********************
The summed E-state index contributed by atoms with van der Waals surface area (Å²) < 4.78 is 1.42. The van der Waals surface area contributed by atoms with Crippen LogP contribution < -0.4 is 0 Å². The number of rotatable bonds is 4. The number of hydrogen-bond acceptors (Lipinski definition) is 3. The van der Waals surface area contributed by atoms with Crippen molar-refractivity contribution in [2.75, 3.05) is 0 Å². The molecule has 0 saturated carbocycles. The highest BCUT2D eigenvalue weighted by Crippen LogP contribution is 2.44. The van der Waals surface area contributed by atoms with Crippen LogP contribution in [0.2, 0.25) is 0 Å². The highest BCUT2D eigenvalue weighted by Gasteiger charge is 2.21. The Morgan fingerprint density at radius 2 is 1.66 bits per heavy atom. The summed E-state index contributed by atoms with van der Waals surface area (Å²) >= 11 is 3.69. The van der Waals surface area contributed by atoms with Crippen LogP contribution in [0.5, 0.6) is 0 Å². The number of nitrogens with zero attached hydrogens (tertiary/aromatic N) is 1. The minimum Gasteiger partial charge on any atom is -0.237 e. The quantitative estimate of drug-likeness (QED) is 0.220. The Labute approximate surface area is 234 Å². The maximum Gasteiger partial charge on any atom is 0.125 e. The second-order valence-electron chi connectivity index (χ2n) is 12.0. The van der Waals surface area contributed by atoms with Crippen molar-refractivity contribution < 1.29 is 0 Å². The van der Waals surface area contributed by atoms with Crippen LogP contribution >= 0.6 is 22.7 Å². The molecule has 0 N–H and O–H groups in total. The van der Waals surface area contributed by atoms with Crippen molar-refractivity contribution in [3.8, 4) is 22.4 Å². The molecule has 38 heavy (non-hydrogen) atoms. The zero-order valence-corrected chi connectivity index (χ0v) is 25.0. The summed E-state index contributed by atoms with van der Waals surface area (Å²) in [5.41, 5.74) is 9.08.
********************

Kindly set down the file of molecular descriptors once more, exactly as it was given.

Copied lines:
The summed E-state index contributed by atoms with van der Waals surface area (Å²) < 4.78 is 1.42. The van der Waals surface area contributed by atoms with Crippen LogP contribution < -0.4 is 0 Å². The number of rotatable bonds is 4. The number of hydrogen-bond acceptors (Lipinski definition) is 3. The van der Waals surface area contributed by atoms with Crippen molar-refractivity contribution in [2.75, 3.05) is 0 Å². The molecule has 0 saturated carbocycles. The highest BCUT2D eigenvalue weighted by Crippen LogP contribution is 2.44. The van der Waals surface area contributed by atoms with Crippen LogP contribution in [0.2, 0.25) is 0 Å². The highest BCUT2D eigenvalue weighted by Gasteiger charge is 2.21. The Morgan fingerprint density at radius 2 is 1.66 bits per heavy atom. The summed E-state index contributed by atoms with van der Waals surface area (Å²) >= 11 is 3.69. The van der Waals surface area contributed by atoms with Crippen LogP contribution in [0.5, 0.6) is 0 Å². The number of nitrogens with zero attached hydrogens (tertiary/aromatic N) is 1. The minimum Gasteiger partial charge on any atom is -0.237 e. The quantitative estimate of drug-likeness (QED) is 0.220. The Labute approximate surface area is 234 Å². The maximum Gasteiger partial charge on any atom is 0.125 e. The second-order valence-electron chi connectivity index (χ2n) is 12.0. The van der Waals surface area contributed by atoms with Crippen molar-refractivity contribution < 1.29 is 0 Å². The van der Waals surface area contributed by atoms with Crippen LogP contribution >= 0.6 is 22.7 Å². The molecule has 0 N–H and O–H groups in total. The van der Waals surface area contributed by atoms with Crippen molar-refractivity contribution in [3.8, 4) is 22.4 Å². The molecule has 38 heavy (non-hydrogen) atoms. The zero-order valence-corrected chi connectivity index (χ0v) is 25.0. The summed E-state index contributed by atoms with van der Waals surface area (Å²) in [5.41, 5.74) is 9.08.